A Declaration

When in the course of parental events it becomes necessary for one couple to dissolve the material bands which constrain it and to assume among the powers of the earth, to which God and Nature entitle them, a decent respect to the nature of childkind compel them to declare the reasons for such a separation.

We hold these truths to be self evident, that not all toys are created equal, clothes may be outgrown, and that mom and dad are entitled to certain unalienable rights, that among them are Space, Un-clutter, and the Pursuit of a clean apartment. That to secure these rights parents have been instituted among children deriving their powers from biology or other legal guardianship of the governed. That when too much stuff becomes destructive to these ends it is the right of the parents to abolish it.

Ahhh the dilemma of children, they grow out of clothes, they grow tired of toys, and their stacks of stuff just grow. My little Emmet weed has been growing quite steadily, as such many of the clothes we brought no longer fit. If I ever dressed him in long pants most of his jeans would look like capris at this point. Back in the States this was not a problem as we had numerous cousins, friends, charity bins, or yard sales to dispose of clothes. Many of the same for the toys. Here however finding somewhere to donate has proved challenging. Yard sales are difficult when you have no yard, in any event I’ve never seen anything resembling one so I don’t believe they are common. The family is too far away to make it reasonable to get outgrown clothes to them. Luckily we have made some friends in our apartment complex with children, both smaller and larger than E. Recently I went through the little man’s closet and made four piles. Keep, give to smaller children, ask the wife if she has an odd motherly over attachment to this garment, and holy crap this is too stained to give away why have we kept it this long? I gave away two shopping bags full of T-shirts, jeans, rompers, and pj’s to Marcel for his little one. And in the karmic cycle of children’s clothing I received a few days later two bags from Lita that her boy had outgrown of pj’s shorts and T-shirts. These I’m sure will in turn be passed along (assuming they make it through the aforementioned sorting process) to other friends.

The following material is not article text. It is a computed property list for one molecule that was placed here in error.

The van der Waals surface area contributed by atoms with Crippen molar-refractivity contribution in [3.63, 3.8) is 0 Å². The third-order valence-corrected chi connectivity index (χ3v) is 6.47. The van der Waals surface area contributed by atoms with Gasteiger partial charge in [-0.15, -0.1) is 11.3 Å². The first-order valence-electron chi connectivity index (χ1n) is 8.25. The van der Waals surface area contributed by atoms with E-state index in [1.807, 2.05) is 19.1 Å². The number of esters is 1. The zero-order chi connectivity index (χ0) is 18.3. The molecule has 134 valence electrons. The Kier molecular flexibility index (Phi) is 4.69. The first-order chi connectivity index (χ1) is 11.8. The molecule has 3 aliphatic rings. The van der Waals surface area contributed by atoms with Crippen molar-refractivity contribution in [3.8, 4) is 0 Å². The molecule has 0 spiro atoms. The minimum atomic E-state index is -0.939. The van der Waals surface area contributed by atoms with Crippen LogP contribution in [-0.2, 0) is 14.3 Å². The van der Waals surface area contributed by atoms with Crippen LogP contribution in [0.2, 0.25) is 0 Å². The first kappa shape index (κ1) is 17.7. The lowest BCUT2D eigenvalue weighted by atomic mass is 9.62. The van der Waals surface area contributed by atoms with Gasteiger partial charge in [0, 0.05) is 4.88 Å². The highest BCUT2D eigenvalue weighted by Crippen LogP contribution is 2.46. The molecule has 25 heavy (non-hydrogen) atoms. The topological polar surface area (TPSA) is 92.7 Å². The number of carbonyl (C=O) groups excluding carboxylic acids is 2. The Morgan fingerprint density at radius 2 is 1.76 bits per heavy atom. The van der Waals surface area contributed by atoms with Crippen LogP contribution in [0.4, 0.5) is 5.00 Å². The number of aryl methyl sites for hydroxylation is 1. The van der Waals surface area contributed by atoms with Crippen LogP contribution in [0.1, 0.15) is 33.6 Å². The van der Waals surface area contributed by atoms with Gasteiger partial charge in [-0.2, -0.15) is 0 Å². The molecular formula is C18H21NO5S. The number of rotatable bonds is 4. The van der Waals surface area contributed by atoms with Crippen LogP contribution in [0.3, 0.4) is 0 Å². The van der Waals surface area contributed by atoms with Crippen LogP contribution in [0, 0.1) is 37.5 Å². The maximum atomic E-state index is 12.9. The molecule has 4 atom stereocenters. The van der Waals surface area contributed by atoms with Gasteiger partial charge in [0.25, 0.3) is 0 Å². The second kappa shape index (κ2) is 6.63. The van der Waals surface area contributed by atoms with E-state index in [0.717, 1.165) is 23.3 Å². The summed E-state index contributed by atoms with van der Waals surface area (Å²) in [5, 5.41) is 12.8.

The toys present a more difficult challenge. The stash seems to keep growing, as if the toy box were populated not by plastic and wood but by little toy gerbils that multiply exponentially in the night. How to rid ourselves of some of them without causing a complete meltdown is the question. Invariably when I have gone through them post bed time and set some aside, the next morning is when that one thing that has gone unused for a month is the one that is being looked for. There is no market for used toys among the other parents either, as they are likely in the same boat.

One of these days I will have to just bite the tantrum bullet and pare down the stock. This tiny apartment simply cannot support the burgeoning ecosystem of playthings at its current growth rate. Today, however, is not the day. Yeah buddy I know where your half broken hoard of cheap plastic trucks are.

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